fig6: LRP5-dependent activation of gene expression by Wnt proteins. (A) Wnt1 activates Lef1-dependent gene expression in wild-type but poorly in Lrp5−/− primary osteoblasts. (B) Cotransfection of LRP5 in Lrp5−/− osteoblasts allows Wnt1 to activate Lef1-dependent gene expression to wild-type levels. (C) Cotransfection of LRP5 with Wnt3a-conditioned medium or an expression vector for Wnt4 in wild-type (white bars) and Lrp5−/− primary osteoblasts (black bars). (D) Western blot analysis to confirm expression of transfected plasmids and to demonstrate the ability of Wnt1-LRP5 cotransfection to stimulate cytoplasmic β-catenin accumulation. (E) Direct binding of LRP5 to Wnt1 or Wnt4. COS-7 cells were transfected with Flag-LRP5 and HA-Wnt1 or HA-Wnt4 as indicated. LRP5 or Wnts were immunoprecipitated from the cell lysate using anti-Flag or anti-HA antibody, subjected to SDS-PAGE and immunoblotted with anti-HA and anti-Flag antibody, respectively.
Mentions: To test this hypothesis, we first performed DNA cotransfection experiments in primary calvarial osteoblasts obtained from wild-type or Lrp5−/− 4-d-old mice. Cells were transfected with a luciferase reporter construct containing multiple copies of an oligonucleotide containing the Lef1 binding site (TOPtkluc) (Korinek et al., 1997), as well as a Lef1 expression vector. Using this assay, cotransfection of a Wnt1 expression vector consistently enhanced Lef1-dependent transcription to a higher degree in wild-type than in Lrp5−/− primary osteoblasts (Fig. 6 A). Importantly, cotransfection of an LRP5 expression vector into Lrp5−/− osteoblasts restored the ability of Wnt1 to induce Lef1-dependent gene expression to wild-type levels (Fig. 6 B).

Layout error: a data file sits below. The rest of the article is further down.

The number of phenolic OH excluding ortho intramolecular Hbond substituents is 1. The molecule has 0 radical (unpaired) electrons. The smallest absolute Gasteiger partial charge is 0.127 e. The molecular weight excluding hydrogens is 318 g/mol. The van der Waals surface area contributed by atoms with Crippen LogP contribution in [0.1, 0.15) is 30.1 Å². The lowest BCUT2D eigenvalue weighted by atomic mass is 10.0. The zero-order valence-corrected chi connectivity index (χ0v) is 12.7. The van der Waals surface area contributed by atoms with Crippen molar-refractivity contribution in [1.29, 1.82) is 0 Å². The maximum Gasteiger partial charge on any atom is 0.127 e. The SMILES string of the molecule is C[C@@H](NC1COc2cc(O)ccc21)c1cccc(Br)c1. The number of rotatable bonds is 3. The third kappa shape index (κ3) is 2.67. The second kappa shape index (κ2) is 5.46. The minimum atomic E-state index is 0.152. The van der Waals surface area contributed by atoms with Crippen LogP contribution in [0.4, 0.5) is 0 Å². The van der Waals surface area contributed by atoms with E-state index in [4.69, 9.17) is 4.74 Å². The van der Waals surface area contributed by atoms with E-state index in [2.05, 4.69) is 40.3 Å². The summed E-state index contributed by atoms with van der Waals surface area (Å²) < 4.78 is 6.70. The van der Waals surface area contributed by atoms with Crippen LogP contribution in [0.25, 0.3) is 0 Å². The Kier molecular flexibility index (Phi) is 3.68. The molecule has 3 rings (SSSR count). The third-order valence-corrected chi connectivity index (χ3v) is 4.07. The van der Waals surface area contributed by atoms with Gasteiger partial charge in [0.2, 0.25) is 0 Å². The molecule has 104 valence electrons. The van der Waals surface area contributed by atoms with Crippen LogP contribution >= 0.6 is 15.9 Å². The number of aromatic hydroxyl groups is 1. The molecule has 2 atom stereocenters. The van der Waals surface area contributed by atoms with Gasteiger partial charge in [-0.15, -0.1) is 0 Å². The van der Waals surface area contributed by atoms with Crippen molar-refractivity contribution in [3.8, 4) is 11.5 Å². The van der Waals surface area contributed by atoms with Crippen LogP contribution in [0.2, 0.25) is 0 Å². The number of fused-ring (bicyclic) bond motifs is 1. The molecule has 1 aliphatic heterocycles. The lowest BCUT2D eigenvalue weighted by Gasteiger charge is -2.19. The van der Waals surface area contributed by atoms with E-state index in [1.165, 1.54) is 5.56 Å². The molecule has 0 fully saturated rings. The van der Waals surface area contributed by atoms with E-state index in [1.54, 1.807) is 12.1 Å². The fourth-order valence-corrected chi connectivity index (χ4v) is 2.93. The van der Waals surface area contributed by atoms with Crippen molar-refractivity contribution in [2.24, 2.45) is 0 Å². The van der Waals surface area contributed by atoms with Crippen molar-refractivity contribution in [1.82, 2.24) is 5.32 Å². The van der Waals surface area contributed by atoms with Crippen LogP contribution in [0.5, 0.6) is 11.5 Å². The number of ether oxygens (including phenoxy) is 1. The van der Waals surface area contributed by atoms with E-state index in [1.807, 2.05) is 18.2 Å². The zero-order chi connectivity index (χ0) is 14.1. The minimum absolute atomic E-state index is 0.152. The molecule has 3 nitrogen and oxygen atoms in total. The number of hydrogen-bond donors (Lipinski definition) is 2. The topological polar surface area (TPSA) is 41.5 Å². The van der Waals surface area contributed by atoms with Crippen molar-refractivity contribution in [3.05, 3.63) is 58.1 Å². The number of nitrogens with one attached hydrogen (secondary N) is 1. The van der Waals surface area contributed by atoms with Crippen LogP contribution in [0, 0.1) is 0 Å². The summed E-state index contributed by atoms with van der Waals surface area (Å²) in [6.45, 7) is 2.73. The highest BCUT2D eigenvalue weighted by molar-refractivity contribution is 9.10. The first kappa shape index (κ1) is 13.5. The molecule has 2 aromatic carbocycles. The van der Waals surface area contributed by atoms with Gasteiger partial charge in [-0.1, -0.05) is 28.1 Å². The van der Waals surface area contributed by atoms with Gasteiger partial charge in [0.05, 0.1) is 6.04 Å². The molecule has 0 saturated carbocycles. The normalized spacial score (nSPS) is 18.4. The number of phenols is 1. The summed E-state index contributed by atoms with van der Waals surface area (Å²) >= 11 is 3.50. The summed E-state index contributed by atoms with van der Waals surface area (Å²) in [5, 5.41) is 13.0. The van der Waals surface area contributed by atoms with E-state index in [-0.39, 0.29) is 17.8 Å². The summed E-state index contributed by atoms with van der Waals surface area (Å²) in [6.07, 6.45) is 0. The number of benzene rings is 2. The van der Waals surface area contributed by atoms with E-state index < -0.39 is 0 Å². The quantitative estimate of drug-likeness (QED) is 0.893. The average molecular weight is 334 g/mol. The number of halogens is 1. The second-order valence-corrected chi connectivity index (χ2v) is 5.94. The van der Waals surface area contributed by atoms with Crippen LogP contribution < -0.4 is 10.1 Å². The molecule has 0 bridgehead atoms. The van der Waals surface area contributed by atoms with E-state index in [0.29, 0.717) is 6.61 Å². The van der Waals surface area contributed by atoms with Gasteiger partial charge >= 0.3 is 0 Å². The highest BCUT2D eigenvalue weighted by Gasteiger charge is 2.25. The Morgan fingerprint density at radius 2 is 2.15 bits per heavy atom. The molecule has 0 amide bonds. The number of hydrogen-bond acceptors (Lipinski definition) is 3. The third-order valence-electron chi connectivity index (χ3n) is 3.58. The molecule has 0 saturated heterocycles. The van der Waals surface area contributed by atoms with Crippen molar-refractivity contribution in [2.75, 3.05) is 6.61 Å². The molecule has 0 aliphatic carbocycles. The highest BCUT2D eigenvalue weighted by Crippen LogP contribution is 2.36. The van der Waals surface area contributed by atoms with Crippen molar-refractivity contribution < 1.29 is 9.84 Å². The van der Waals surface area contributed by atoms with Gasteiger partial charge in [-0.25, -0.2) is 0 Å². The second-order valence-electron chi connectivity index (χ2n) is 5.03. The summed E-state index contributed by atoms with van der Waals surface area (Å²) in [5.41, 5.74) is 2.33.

Bottom Line: In vivo and in vitro analyses indicate that this phenotype becomes evident postnatally, and demonstrate that it is secondary to decreased osteoblast proliferation and function in a Cbfa1-independent manner.Lrp5 is expressed in osteoblasts and is required for optimal Wnt signaling in osteoblasts.Moreover, these features recapitulate human osteoporosis-pseudoglioma syndrome, caused by LRP5 inactivation.

View Article: PubMed Central - PubMed

Affiliation: Department of Molecular and Cellular Biology and Medicine, Baylor College of Medicine, Houston, TX 77030, USA.

ABSTRACT
The low-density lipoprotein receptor-related protein (Lrp)-5 functions as a Wnt coreceptor. Here we show that mice with a targeted disruption of Lrp5 develop a low bone mass phenotype. In vivo and in vitro analyses indicate that this phenotype becomes evident postnatally, and demonstrate that it is secondary to decreased osteoblast proliferation and function in a Cbfa1-independent manner. Lrp5 is expressed in osteoblasts and is required for optimal Wnt signaling in osteoblasts. In addition, Lrp5-deficient mice display persistent embryonic eye vascularization due to a failure of macrophage-induced endothelial cell apoptosis. These results implicate Wnt proteins in the postnatal control of vascular regression and bone formation, two functions affected in many diseases. Moreover, these features recapitulate human osteoporosis-pseudoglioma syndrome, caused by LRP5 inactivation.

Show MeSH
Related in: MedlinePlus